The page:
The International Archives of the Photogrammetry, Remote Sensing and Spatial Information Sciences
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Articles | Volume XLI-B5
Int. Arch. Photogramm. Remote Sens. Spatial Inf. Sci., XLI-B5, 557–563, 2016
https://doi.org/10.5194/isprs-archives-XLI-B5-557-2016
Int. Arch. Photogramm. Remote Sens. Spatial Inf. Sci., XLI-B5, 557–563, 2016
https://doi.org/10.5194/isprs-archives-XLI-B5-557-2016

  15 Jun 2016

15 Jun 2016

AN EMPRICAL POINT ERROR MODEL FOR TLS DERIVED POINT CLOUDS

Mustafa Ozendi1, Devrim Akca2, and Hüseyin Topan1 Mustafa Ozendi et al.
  • 1BEU, Department of Geomatics Engineering, 67100 Zonguldak, Turkey
  • 2ISIK University, Department of Civil Engineering, 34980 Sile, Istanbul, Turkey

Keywords: TLS, reflectance, incidence angle, range, error ellipsoid, anisotropic, error model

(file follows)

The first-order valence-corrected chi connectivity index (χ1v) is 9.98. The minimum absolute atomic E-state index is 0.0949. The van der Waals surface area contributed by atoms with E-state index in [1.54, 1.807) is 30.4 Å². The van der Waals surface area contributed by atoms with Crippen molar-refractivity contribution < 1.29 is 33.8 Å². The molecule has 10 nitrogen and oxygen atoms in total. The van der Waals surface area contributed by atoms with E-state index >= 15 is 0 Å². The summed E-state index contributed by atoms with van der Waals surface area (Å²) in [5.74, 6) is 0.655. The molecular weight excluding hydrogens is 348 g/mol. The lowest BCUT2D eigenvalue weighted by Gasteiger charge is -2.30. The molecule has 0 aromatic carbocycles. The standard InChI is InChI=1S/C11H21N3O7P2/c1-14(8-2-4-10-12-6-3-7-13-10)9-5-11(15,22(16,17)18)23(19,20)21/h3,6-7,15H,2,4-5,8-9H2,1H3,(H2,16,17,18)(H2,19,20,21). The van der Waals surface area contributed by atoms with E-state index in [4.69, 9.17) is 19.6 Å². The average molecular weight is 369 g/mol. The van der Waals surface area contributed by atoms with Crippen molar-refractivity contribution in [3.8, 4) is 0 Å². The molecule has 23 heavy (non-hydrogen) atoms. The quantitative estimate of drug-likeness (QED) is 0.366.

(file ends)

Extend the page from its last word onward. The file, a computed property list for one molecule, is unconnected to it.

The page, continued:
Abstract. The random error pattern of point clouds has significant effect on the quality of final 3D model. The magnitude and distribution of random errors should be modelled numerically. This work aims at developing such an anisotropic point error model, specifically for the terrestrial laser scanner (TLS) acquired 3D point clouds. A priori precisions of basic TLS observations, which are the range, horizontal angle and vertical angle, are determined by predefined and practical measurement configurations, performed at real-world test environments. A priori precision of horizontal (𝜎𝜃) and vertical (𝜎𝛼) angles are constant for each point of a data set, and can directly be determined through the repetitive scanning of the same environment. In our practical tests, precisions of the horizontal and vertical angles were found as 𝜎𝜃=±36.6𝑐𝑐 and 𝜎𝛼=±17.8𝑐𝑐, respectively. On the other hand, a priori precision of the range observation (𝜎𝜌) is assumed to be a function of range, incidence angle of the incoming laser ray, and reflectivity of object surface. Hence, it is a variable, and computed for each point individually by employing an empirically developed formula varying as 𝜎𝜌=±2−12 𝑚𝑚 for a FARO Focus X330 laser scanner. This procedure was followed by the computation of error ellipsoids of each point using the law of variance-covariance propagation. The direction and size of the error ellipsoids were computed by the principal components transformation. The usability and feasibility of the model was investigated in real world scenarios. These investigations validated the suitability and practicality of the proposed method.